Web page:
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Goldman executives to get $111.3m in stock bonuses

Goldman Sachs chief executive Lloyd C. Blankfein will collect about $24.3 million, despite a drop in the firm’s stock. Goldman Sachs chief executive Lloyd C. Blankfein will collect about $24.3 million, despite a drop in the firm’s stock.
By Michael J. Moore and Christine Harper
Bloomberg News / December 16, 2010

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NEW YORK — Goldman Sachs Group Inc.’s chief executive, Lloyd C. Blankfein, and his top deputies will collect about $111.3 million in stock next month in a delayed payoff from last year and their record-setting 2007 bonuses.

Blankfein, 56, is poised to receive about $24.3 million in January, based on yesterday’s share price. President Gary D. Cohn, 50, will get about $24 million, company filings show.

The payouts, just a portion of the $67.9 million bonus awarded to Blankfein for 2007 and the $66.9 million paid to Cohn, reflect a 24 percent decline in the stock’s value since it was granted at $218.86.

Within a year after the bonuses were approved, Goldman Sachs took $10 billion from the US Treasury, converted to a bank, and was borrowing as much as $35.4 billion a day from Federal Reserve emergency programs.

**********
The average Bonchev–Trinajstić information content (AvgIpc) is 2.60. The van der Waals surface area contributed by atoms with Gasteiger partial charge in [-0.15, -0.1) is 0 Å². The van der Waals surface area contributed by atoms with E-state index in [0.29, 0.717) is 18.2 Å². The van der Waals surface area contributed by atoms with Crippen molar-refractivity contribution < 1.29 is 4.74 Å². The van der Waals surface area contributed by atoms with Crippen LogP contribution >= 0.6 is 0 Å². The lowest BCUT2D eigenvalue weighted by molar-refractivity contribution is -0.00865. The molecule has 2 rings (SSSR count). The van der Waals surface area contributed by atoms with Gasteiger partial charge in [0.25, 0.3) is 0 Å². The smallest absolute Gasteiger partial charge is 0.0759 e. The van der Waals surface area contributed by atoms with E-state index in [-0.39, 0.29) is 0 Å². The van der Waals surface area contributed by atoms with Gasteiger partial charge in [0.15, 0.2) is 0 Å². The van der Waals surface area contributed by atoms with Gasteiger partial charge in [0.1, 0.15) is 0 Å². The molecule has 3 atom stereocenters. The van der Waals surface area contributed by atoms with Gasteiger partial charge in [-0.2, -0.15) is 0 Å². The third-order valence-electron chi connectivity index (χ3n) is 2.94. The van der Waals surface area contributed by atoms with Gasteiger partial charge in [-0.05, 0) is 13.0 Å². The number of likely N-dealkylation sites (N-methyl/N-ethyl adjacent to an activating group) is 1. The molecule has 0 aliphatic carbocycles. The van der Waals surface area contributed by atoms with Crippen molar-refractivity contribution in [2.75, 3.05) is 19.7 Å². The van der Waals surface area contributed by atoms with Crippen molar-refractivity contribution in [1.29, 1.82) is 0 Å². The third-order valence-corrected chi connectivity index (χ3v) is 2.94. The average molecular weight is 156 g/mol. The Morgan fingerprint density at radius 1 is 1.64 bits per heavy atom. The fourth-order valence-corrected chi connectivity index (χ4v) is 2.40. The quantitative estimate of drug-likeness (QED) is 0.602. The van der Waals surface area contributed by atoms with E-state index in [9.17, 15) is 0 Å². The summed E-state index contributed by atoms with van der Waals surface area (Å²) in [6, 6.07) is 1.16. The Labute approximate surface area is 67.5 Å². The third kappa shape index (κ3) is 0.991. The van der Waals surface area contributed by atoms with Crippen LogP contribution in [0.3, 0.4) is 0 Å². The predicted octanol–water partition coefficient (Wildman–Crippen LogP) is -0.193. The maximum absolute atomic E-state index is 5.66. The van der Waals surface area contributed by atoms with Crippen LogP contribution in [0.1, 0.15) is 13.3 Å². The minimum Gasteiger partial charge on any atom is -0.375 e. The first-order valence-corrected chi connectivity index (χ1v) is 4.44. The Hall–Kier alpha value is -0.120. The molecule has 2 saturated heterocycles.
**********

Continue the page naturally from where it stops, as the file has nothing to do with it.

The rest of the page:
This year the firm paid $550 million to settle regulators’ fraud charges related to a mortgage security the company sold in 2007.

“Clearly we now look back and say, ‘Were things fine? Should they have paid? Maybe not,’ ’’ said Jeanne Branthover, a managing director at the recruitment firm Boyden Global Executive Search. “There’s nothing you can do about it. The payouts were in stone. But hopefully, in the future, they won’t be.’’

Since the 2008 credit crisis wiped out competitors such as Lehman Brothers Holdings Inc. and led to unprecedented government assistance to financial institutions, regulators have encouraged banks to pay senior employees with deferred stock and to recoup payouts if trading strategies backfire.

Blankfein and Cohn, who received 2007 cash awards of $27 million and $26.6 million, respectively, did not get any bonuses for 2008 and received only restricted stock for 2009.

The New York-based firm announced on Dec. 10, 2009, that all 30 members of its management committee would receive only restricted stock for their year-end bonuses. The company has not made a similar announcement this year.

Through the first nine months of 2010, Goldman Sachs set aside $13.1 billion to cover compensation and benefits expenses, or enough to pay each of its 35,400 employees $370,706 apiece. That’s down from an average $527,192 per employee a year earlier.

The payments come as bonuses across Wall Street are expected to decline.

Compensation for trading and investment-banking employees is likely to be down 22 percent to 28 percent from last year, according to Options Group, an executive search and compensation consultancy in New York.

Morgan Stanley has told some employees to expect investment-banking bonuses to decline 10 percent to 30 percent, two people briefed on the matter said earlier this month.

Goldman Sachs’s 22 percent share-price decline from the last day of 2007 compares with a 15 percent drop in the Standard & Poor’s 500 index over the same period and a 47 percent plunge in the S&P 500 Financials index.

While the firm’s profit tumbled 80 percent in 2008 from the $11.6 billion earned in 2007, last year the company recovered to post a $13.4 billion record profit. So far this year earnings have been lower.